If it was not already clear, the combination of recent events surrounding the Trump presidency leaves little doubt this is an administration hunkering down.
The “Bunker Mentality” is nothing new in the White House. Almost every president of the modern era has been accused of it at various points. The late departed George HW Bush brought the phrase to the mind during the final part of his one term, after cutting a deal that broke his “read my lips” pledge. George W Bush’s final years dealt with the ongoing Iraq War, sudden economic crisis, and falling approval numbers, all coupled with an endless media assault. Barack Obama had his moments too; in the rollout of the ACA, when website crashes and confusion reigned, even a normally friendly press grew agitated at the lack of response. The starkest example would be Bill Clinton, who weathered the first impeachment and Senate trial for a president since reconstruction, and the various scandals that went along with it.
President Trump could be said to have been in such posture from day one.
Merriam-Webster defines bunker mentality as “a state of mind especially among members of a group that is characterized by chauvinistic defensiveness and self-righteous intolerance of criticism.” If you were to define the media strategy of the president using the same definition, it would pass scrutiny. The most ardent MAGA supporters count such characteristics as chief reasons to support him. The Resist! folks count the same as proof of his unfitness. Neither can ignore the president-or his statements, tweets, and actions-that stoke the fires of conflict between the two. That constant conflict has always been a feature, not a bug, of Trump since descending the escalator at Trump Tower and beginning his journey to the White House. It is the secret sauce that keeps engagement up and allows the president to drive the daily narrative with a tweet or comment. Now two years into his presidency, this feels different. With the announced departure of Chief of Staff John Kelly, long rumored to be on his way out, the administration seeks once again someone to helm the West Wing with the highest turnover rate of any administration ever.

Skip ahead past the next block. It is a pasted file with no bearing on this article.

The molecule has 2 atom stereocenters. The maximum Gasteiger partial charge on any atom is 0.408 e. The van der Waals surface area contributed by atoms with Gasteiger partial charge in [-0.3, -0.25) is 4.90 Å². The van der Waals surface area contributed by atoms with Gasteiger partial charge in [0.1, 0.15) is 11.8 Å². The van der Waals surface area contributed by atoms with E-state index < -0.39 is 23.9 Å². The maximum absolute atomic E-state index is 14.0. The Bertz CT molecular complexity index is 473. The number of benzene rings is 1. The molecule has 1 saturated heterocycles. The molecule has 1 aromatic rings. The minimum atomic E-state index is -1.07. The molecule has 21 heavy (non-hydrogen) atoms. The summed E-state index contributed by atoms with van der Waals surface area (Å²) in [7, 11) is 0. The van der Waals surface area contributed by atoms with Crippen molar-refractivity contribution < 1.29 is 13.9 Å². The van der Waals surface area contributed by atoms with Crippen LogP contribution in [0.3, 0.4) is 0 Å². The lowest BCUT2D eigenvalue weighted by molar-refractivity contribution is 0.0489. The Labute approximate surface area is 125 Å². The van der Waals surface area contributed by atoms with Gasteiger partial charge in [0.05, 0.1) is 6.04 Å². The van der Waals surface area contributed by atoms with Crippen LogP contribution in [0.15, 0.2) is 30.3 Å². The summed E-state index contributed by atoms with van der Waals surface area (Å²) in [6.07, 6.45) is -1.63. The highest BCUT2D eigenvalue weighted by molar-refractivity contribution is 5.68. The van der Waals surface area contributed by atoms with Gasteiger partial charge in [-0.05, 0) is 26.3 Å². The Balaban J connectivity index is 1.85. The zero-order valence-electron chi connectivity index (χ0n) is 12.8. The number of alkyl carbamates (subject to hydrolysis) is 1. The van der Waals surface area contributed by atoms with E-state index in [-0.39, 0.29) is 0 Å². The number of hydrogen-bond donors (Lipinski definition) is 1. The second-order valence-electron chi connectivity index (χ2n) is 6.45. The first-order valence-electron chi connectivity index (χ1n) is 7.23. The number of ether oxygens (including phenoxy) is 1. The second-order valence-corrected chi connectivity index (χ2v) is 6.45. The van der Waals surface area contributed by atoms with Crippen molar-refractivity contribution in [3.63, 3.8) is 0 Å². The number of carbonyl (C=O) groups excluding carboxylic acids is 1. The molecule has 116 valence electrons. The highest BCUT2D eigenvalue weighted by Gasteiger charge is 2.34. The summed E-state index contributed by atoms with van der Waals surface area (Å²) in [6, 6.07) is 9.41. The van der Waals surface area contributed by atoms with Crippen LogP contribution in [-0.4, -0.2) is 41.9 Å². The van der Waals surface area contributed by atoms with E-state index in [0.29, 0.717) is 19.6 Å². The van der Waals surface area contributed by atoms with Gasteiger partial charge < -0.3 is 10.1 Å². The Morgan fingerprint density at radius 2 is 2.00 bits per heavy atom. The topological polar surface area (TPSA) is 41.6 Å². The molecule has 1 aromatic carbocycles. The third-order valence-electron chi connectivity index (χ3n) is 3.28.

Kelly himself contributed to that turnover, his initial appointment as Chief of Staff having been seen as an effort to bring discipline and order to the chaos surrounding the Oval Office. In short order, he restricted access to the president in the traditional manner of gatekeeper the CoS has always been, and was reported to have a hand in the removal of such Trump notables as Anthony Scaramucci, Sebastian Gorka, and Omarosa Manigault. The Mooch at least filled a traditional White House function, serving either 10 or 11 (He insists on the latter number) entertaining days as White House Communications Director. A memorable press conference where Scaramucci mostly talked about himself, coupled with a “crude verbal tirade” at White House staff was all the old Marine needed to show him the door.
Gorka and Omarosa both worked at the White House, but few officials seem to be able to actually describe their roles and what they did. The former was dismissed among a bizarre episode where he was first “on vacation” for two weeks, then leaked a resignation letter, then the White House issuing a “he doesn’t work here” message. The latter not only was dismissed but secretly recorded and released Kelly dismissing her, audio most found to be flattering to the professional demeanor of Kelly. During her media blitz to promote her book, Omarosa promised it was only the first of many recordings, which oddly enough never surfaced after attention to her plight waned. The Trump hangers-on were no match for the retired general, and briefly it looked as though Kelly, with the Presidents support, might bring a sense of order.
The one thing on which Kelly could not force discipline, exert influence, or change was the president himself. In recent months it was widely reported that Kelly and the president were on the outs personally. Kelly and his replacement at Homeland Security, Kirstjen Nielsen, increasingly found themselves allied together but alone in the room when decisions where made. That was due in no small part to Kelly’s long-rumored dislike of the official roles of Jared Kushner and Ivanka Trump. The president’s son-in-law and daughter hold nebulous roles, but their influence is mighty. At the end of the day they are family to the president, and no matter of rank or protocol will ever trump that. With her ally and old boss gone in Kelly, Neilsen is likely next in line for the cabinet carousel, and the ripple effect will cascade from there..
Thank you @realDonaldTrump, @VP, and my great colleagues for the honor to serve our Nation at The White House. I will be departing at the end of the year but will work with the #MAGA team to advance the cause. ?? #Georgia